This article or section needs more/new/more-detailed sources to conform to a higher standard and to provide proof for claims made.
|"Blue Mountain Dwarf Hold" by Rob Alexander|
|Other names||Ered Luin, Ered Lindon, Western Mountains, Mountains of Lune|
|Location||Between Ossiriand/Lindon and Eriador|
|Description||Boundary between Eriador and Lindon with Dwarf realms|
Newer halls in the Southern chain
|Gallery||Images of the Blue Mountains|
In the early days of Arda after the fall of the Two Lamps, the Blue Mountains were formed as the Valar widened the Great Sea and thrust Middle-earth eastward to protect Valinor. The Blue Mountains lined up with the Grey Mountains of the southlands, forming the western wall of Arda. These two ranges lay parallel to the Red Mountains in the northeast and Yellow Mountains in the southeast that formed the eastern wall. At their northern end, a narrow gap separated the Blue Mountains from the Iron Mountains, which stretched across the entire north of Middle-earth.
Sometime during the Years of the Trees two Dwarven Fathers awoke under Mount Dolmed and founded the two westernmost houses of the Dwarves (the Firebeards and Broadbeams). They subsequently built two great city-states, Nogrod and Belegost.
In the First Age, the Blue Mountains were an unbroken line separating Eriador from Beleriand. Seven rivers flowed from its western side, and the land these rivers flowed through was known as Ossiriand. Later, when the Green-elves settled there, the land was called Lindon, and the mountains sometimes referred to as the Ered Lindon. Wandering Elves would also hunt in the Blue Mountains.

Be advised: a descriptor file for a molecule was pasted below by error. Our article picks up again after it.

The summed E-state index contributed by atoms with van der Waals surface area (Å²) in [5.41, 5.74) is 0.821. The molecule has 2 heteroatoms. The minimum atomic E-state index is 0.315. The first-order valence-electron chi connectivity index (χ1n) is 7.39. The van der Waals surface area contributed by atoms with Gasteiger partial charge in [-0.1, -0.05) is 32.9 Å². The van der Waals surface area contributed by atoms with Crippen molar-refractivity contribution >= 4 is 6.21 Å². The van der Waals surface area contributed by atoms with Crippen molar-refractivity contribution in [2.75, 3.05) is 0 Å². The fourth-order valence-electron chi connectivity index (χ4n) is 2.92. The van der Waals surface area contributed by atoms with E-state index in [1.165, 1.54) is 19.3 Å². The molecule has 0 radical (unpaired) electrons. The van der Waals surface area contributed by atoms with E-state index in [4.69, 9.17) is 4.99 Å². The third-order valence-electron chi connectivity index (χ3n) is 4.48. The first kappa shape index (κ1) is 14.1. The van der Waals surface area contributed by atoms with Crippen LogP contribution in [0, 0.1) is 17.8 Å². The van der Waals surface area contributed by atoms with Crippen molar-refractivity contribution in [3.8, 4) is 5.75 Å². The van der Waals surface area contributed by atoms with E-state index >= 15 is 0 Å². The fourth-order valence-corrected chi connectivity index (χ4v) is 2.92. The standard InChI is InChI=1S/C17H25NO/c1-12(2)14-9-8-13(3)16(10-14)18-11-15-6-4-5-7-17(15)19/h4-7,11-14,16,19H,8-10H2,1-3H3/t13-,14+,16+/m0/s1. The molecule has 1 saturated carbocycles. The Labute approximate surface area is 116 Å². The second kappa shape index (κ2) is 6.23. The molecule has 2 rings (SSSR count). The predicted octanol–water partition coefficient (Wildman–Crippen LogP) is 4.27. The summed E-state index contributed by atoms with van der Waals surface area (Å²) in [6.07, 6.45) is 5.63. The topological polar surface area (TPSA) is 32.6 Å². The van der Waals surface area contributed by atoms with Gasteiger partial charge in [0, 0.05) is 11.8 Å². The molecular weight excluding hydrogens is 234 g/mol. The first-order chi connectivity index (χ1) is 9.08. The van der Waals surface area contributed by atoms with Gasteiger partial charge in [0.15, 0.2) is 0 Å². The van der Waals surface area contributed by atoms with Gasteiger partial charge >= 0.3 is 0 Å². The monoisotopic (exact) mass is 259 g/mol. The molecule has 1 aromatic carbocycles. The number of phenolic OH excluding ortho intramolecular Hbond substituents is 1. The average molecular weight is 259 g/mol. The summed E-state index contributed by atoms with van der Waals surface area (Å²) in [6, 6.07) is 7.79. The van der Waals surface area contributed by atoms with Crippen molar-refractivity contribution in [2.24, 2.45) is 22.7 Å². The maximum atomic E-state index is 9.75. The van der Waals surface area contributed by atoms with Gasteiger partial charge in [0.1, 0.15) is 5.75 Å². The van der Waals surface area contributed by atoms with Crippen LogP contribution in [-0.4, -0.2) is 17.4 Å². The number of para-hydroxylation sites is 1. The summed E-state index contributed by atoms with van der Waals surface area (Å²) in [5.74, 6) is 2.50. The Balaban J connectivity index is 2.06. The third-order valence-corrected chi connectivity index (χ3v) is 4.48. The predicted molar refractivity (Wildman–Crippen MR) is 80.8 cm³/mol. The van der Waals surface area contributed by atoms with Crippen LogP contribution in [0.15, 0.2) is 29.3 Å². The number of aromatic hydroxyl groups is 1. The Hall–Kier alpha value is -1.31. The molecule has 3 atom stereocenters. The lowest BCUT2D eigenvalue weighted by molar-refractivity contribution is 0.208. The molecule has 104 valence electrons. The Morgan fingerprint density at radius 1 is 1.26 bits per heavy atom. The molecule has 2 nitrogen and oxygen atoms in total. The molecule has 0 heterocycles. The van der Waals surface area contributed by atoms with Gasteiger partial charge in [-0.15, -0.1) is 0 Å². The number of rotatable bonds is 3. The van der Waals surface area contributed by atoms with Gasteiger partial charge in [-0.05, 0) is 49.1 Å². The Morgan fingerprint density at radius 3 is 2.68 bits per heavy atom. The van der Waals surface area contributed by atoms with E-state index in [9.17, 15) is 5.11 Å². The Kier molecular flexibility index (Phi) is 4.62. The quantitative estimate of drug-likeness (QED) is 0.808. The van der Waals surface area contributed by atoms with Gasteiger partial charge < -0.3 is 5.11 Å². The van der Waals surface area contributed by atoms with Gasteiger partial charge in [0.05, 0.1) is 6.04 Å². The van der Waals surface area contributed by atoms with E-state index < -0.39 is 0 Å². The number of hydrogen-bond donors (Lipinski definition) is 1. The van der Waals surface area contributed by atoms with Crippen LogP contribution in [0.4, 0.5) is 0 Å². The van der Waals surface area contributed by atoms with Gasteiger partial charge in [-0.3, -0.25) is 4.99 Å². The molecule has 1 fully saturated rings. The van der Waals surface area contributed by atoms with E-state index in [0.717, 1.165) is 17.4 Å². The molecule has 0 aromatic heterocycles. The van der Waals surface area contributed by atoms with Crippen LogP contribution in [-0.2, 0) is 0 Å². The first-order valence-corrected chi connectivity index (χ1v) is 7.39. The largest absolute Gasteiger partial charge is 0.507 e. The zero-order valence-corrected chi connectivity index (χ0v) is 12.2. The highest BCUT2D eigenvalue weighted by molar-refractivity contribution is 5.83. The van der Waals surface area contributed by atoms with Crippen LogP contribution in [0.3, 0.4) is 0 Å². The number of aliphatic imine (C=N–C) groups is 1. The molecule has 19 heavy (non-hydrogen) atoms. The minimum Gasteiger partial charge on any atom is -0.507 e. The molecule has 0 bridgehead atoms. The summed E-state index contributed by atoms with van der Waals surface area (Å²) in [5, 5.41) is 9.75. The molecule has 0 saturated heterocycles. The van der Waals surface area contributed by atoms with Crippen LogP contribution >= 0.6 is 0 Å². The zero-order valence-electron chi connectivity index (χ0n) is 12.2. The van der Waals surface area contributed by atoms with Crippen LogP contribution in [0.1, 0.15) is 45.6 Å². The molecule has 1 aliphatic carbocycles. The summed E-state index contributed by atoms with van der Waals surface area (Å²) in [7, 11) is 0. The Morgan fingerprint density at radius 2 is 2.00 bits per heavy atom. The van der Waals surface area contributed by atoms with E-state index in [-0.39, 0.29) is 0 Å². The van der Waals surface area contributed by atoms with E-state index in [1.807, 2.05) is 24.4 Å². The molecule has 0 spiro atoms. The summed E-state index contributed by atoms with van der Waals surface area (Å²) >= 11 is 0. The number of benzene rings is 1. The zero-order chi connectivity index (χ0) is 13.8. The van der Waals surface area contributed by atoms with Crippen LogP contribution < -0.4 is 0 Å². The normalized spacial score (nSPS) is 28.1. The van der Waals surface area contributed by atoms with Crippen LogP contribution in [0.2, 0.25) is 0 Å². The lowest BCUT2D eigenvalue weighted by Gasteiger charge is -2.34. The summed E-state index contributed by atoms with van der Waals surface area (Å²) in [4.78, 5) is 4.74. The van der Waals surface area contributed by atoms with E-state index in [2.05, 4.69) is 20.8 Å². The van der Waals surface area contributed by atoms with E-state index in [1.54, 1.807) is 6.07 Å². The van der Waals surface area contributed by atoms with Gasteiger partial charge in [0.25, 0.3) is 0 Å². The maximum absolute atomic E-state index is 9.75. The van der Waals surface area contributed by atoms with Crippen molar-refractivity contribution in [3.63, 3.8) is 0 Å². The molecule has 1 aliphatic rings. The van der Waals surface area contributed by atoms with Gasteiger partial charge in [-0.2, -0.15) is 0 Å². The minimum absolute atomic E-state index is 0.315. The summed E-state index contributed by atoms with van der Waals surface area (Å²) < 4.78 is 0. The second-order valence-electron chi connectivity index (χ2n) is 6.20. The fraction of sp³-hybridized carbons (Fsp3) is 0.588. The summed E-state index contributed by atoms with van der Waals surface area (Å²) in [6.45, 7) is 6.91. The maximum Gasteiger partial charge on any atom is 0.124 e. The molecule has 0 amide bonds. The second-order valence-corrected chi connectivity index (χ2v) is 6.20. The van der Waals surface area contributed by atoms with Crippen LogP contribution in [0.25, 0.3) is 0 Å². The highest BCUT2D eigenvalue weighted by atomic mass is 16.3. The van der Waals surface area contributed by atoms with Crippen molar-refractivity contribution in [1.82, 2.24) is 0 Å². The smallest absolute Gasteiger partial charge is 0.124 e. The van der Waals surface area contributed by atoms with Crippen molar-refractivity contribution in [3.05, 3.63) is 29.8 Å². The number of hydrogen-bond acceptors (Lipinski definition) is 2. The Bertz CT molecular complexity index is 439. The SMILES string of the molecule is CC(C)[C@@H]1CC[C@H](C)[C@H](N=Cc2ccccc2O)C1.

The Blue Mountains were ruined during the War of Wrath at the end of the First Age, and in the south central end of the range the sea broke through. The River Lhûn now flowed through the mountains to the Gulf of Lune. On the western side a small section of Lindon remained, and here the retreating Elves built the kingdom of Lindon, ruled by Ereinion Gil-galad, last High King of the Noldor.
The Dwarven cities of Nogrod and Belegost were also ruined when the mountains were broken, causing most of the Dwarves to migrate east to Khazad-dûm, leaving a remnant behind. However, there remained some Dwarves on the eastern side of the Blue Mountains in days afterwards.
It also became the new home for many of Durin's Folk who were exiled from their halls in Erebor by Smaug the Dragon who had driven them out. After the War of the Dwarves and Orcs, King Thráin II established his throne in the Southern range beyond the Shire (T.A. 2802) and later his son Thorin ruled after he went missing. During Thorin's reign, many of the wandering Longbeards joined him in his halls and they became prosperous in a fashion. However, Erebor was retaken from Smaug by Thorin and company in T.A. 2941, and it can be assumed most if not all of Durin's folk relocated there.
The Etymologies show Noldorin alternative names, Lhúnorodrim and Lhúndirien ("Blue Towers"), and also the Middle Quenya Lúnoronti, which is first used in a passage of the further development of The Fall of Númenor.